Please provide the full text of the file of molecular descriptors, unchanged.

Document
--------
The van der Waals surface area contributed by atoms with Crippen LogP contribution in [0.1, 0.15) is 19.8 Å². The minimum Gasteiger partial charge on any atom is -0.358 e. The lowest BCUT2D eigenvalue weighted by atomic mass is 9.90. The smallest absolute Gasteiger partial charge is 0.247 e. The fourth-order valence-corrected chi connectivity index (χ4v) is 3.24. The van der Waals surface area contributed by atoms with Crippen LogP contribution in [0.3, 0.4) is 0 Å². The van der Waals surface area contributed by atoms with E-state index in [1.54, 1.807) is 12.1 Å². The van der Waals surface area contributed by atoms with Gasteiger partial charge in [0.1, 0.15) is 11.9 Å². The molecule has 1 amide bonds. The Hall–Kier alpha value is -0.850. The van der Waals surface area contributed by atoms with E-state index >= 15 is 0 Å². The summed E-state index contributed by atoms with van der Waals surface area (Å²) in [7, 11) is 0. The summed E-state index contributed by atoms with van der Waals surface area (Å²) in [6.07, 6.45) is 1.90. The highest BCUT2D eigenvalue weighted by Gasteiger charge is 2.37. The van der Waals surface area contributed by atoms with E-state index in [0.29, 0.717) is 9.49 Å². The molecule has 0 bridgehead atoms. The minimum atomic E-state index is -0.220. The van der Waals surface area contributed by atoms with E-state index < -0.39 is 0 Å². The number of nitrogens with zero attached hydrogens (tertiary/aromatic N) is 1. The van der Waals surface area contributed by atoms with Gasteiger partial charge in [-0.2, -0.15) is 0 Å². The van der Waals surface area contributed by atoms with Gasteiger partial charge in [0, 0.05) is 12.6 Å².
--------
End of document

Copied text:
The van der Waals surface area contributed by atoms with Crippen LogP contribution in [0.1, 0.15) is 19.8 Å². The minimum Gasteiger partial charge on any atom is -0.358 e. The lowest BCUT2D eigenvalue weighted by atomic mass is 9.90. The smallest absolute Gasteiger partial charge is 0.247 e. The fourth-order valence-corrected chi connectivity index (χ4v) is 3.24. The van der Waals surface area contributed by atoms with Crippen LogP contribution in [0.3, 0.4) is 0 Å². The van der Waals surface area contributed by atoms with E-state index in [1.54, 1.807) is 12.1 Å². The van der Waals surface area contributed by atoms with Gasteiger partial charge in [0.1, 0.15) is 11.9 Å². The molecule has 1 amide bonds. The Hall–Kier alpha value is -0.850. The van der Waals surface area contributed by atoms with E-state index >= 15 is 0 Å². The summed E-state index contributed by atoms with van der Waals surface area (Å²) in [7, 11) is 0. The summed E-state index contributed by atoms with van der Waals surface area (Å²) in [6.07, 6.45) is 1.90. The highest BCUT2D eigenvalue weighted by Gasteiger charge is 2.37. The van der Waals surface area contributed by atoms with E-state index in [0.29, 0.717) is 9.49 Å². The molecule has 0 bridgehead atoms. The minimum atomic E-state index is -0.220. The van der Waals surface area contributed by atoms with E-state index < -0.39 is 0 Å². The number of nitrogens with zero attached hydrogens (tertiary/aromatic N) is 1. The van der Waals surface area contributed by atoms with Gasteiger partial charge in [-0.2, -0.15) is 0 Å². The van der Waals surface area contributed by atoms with Gasteiger partial charge in [0, 0.05) is 12.6 Å².